shun the world and trod the mystical path, an unlikely prospect. Sufism is in a
rapid state of decline in Kashmir and elsewhere, as is the case with all other
forms of mysticism.

Then there is another bizarre argument, which I heard, among others, from none
less than Syed Ali Gilani, chief Islamist ideologue in Kashmir, and a fervent
backer of Kashmir’s accession to Pakistan, which runs like this: Islam lays
down the rights of non-Muslims and insists that Muslims should respect them. The
Prophet Muhammad himself did so. So, if Jammu and Kashmir gets freedom and
becomes a truly Islamic state, the non-Muslim minorities will have full freedom
and equality. The late Sadullah Tantrey, once head of the Jammu branch of the
Jamaat-e Islami, even went on to insist, in all seriousness, that ‘Indeed so
happy will the non-Muslims of Jammu and Kashmir be in this independent Islamic
state that even Hindus from India would line up to settle in the state.’ I
squirmed in my seat as he went on, stunned at his evident ignorance or hypocrisy
or, as seemed more likely, both. I itched to tell him, as I sat before him in
his house in Gath, up in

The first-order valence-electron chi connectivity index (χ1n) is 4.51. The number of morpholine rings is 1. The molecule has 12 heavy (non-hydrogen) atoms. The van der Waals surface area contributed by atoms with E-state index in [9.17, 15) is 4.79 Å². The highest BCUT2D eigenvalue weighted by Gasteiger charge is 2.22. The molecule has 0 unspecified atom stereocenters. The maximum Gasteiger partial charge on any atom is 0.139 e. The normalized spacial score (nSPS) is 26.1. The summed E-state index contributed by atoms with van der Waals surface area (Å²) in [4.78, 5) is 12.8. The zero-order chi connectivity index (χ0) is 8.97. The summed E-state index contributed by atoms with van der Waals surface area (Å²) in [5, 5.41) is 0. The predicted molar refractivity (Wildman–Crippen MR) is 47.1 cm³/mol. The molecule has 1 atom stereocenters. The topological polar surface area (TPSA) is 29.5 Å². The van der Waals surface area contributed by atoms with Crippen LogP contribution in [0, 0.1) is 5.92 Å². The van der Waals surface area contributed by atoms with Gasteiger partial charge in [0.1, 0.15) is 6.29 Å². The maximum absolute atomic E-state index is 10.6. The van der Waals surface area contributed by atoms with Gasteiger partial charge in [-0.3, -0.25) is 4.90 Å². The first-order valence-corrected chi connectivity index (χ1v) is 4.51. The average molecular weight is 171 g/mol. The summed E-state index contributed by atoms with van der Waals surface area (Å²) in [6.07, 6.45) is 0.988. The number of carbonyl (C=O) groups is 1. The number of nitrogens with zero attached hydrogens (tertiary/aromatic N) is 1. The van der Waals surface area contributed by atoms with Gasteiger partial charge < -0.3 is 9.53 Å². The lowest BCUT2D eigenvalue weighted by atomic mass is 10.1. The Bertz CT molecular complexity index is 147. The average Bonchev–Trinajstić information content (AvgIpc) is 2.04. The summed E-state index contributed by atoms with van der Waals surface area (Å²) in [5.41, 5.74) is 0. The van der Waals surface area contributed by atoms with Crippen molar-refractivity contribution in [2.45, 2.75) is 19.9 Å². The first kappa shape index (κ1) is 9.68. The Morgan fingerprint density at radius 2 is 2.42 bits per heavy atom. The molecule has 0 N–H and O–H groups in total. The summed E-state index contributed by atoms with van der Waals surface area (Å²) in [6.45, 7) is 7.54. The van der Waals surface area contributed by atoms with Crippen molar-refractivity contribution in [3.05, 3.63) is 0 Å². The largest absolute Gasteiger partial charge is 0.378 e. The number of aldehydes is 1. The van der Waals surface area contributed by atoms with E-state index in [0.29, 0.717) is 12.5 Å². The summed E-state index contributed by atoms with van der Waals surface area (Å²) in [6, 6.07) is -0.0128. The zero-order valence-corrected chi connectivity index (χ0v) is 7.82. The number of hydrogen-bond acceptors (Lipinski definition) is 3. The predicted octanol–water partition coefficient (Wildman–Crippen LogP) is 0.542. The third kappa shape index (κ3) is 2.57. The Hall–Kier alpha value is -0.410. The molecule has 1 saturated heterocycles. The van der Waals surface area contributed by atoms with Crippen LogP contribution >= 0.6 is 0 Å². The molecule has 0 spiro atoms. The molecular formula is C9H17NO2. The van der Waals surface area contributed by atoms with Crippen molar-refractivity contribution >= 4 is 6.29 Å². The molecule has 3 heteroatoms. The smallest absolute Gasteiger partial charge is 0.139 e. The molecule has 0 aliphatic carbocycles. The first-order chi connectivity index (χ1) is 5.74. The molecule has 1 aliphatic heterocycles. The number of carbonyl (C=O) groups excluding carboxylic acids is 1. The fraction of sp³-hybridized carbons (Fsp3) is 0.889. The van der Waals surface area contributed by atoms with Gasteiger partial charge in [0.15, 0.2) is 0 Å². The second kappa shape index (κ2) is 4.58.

the mountains of Doda, that the ‘Islamic state’ hardly outlived the
Prophet Muhammad and has been completely extinct ever since; that the fate of
minorities in scores of Muslim countries, even those like Saudi Arabia that
claim to be ‘Islamic’, was deplorable, that even Jinnah had promised full
equality to the non-Muslim citizens of Paksitan but that had not prevented them
from being reduced to virtual second-class citizens, and that, simply put, he
was lying or else living in a fool’s paradise. I kept my mouth shut, however.
After all, I was there to learn what his views were, not to convert him.

Clearly, any forced union of the disparate nationalities in Jammu and Kashmir
in the form of a separate, independent state that Kashmiri nationalists champion
(as now do even some Kashmiri Islamists, former passionate advocates for union
with Pakistan, who, flowing with the tide, have realized that their earlier
stance has increasingly few takers among Kashmiris, given their mounting
disenchantment with Pakistan) would be a sure recipe for civil war. The current
agitation in Jammu is ample evidence of that. It is time, therefore, that
pro-‘Azadi’ Kashmiri leaders admit this publicly.

This is not, however, to plead the case for the division of the state, as the
RSS has been advocating, for surely that would further harden communal
boundaries and rivalries in just the same way as would the project of an
independent Jammu and Kashmir. Rather, it is to recognize and publicly
acknowledge the very plural character of Jammu and Kashmir, and the concerns and
sensitivities of all its peoples, Muslims, Hindus, Buddhists and others.